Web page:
Some kinds of special needs are not identified during infancy. Learning disabilities, some kinds of hearing and vision impairments, and some behavioral problems may not show up until the later preschool or early elementary years.
The term parent-infant educator can refer to a professional who works with typically developing babies and their parents, or someone who works with babies with special needs and their parents.
Parents as Teachers is a nationwide program that provides in-home instruction for families with typically developing babies and preschoolers. A trained professional explains the developmental milestones for the children in the family based on their ages, and will demonstrate developmentally appropriate activities for parents to do with their young children. Families can also participate in parent group meetings and screenings to monitor their child's overall development.
Early intervention is the term used to describe therapy and education services for children with special needs in the birth-to-age-three range.
School districts offer free preschool screenings in cooperation with their special education services. Preschoolers (age three to five) are tested on motor skills, speech and language, vision, and hearing. If there appears to be a significant delay, the child is referred for further testing.
If hearing or vision is the area of concern, the child is first seen by a doctor to determine if there is a treatable medical condition. (For example, a child with a hearing loss due to fluid in the ear from an ear infection may have normal hearing once the infection is treated.) Testing may also be completed by an audiologist or school psychologist.
Early Childhood Education
Prior to age three, a child with a special need might receive services from appropriate therapists based on her Individualized Family Service Plan (IFSP). This plan is developed by the family and a team of developmental specialists. When the child turns three, an Individualized Education Program (IEP) may be written by the parents and a team of school personnel. An IEP outlines goals, accommodations, and modifications to meet the child's unique educational needs. The IEP replaces the child's Individualized Family Service Plan.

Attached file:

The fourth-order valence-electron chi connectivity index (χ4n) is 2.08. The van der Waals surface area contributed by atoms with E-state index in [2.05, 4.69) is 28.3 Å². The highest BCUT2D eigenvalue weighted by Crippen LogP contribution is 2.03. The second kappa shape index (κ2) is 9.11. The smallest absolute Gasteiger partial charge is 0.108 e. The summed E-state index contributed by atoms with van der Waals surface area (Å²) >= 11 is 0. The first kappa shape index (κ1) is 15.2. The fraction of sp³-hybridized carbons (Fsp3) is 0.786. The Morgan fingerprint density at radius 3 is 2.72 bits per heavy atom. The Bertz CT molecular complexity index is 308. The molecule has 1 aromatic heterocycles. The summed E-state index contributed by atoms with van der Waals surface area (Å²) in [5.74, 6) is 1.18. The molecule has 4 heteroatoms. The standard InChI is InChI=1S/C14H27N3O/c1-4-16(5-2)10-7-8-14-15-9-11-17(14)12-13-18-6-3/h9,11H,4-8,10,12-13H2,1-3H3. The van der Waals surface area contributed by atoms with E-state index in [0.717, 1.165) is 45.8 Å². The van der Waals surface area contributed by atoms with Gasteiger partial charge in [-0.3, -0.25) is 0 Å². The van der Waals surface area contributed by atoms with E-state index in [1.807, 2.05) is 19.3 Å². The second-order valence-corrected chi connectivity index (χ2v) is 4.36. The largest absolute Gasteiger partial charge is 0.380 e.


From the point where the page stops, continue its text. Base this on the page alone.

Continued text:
In some cases, a child's special need might be discovered as he attends a traditional preschool program. He may even be a part of a universal preschool program, a program to boost the academic and social skills of children from the lower and middle class.
Kindergarten Screenings and Beyond
Some school districts offer a kindergarten screening in addition to preschool screenings. During a kindergarten screening, the child may be evaluated for gross and fine motor skills as well as cognitive development as they pertain to kindergarten readiness.
A child with any type of special need is best served through early services. In many cases getting help early on is all he needs in order to participate in a typical education program.
Determining that there is a special need is an important first step, but it is just the first. Once you verify that there is a special need, you face the question: Now what? You will have the challenge and privilege of introducing your baby to the world. As his parent, you are his best advocate and first teacher.
You will also have lots to do on the home-front for your baby, your family, and yourself. Develop a plan of action that includes five basic parts: therapies, education, networking, day-to-day business, and personal care. The following chapters of this book will help you get started.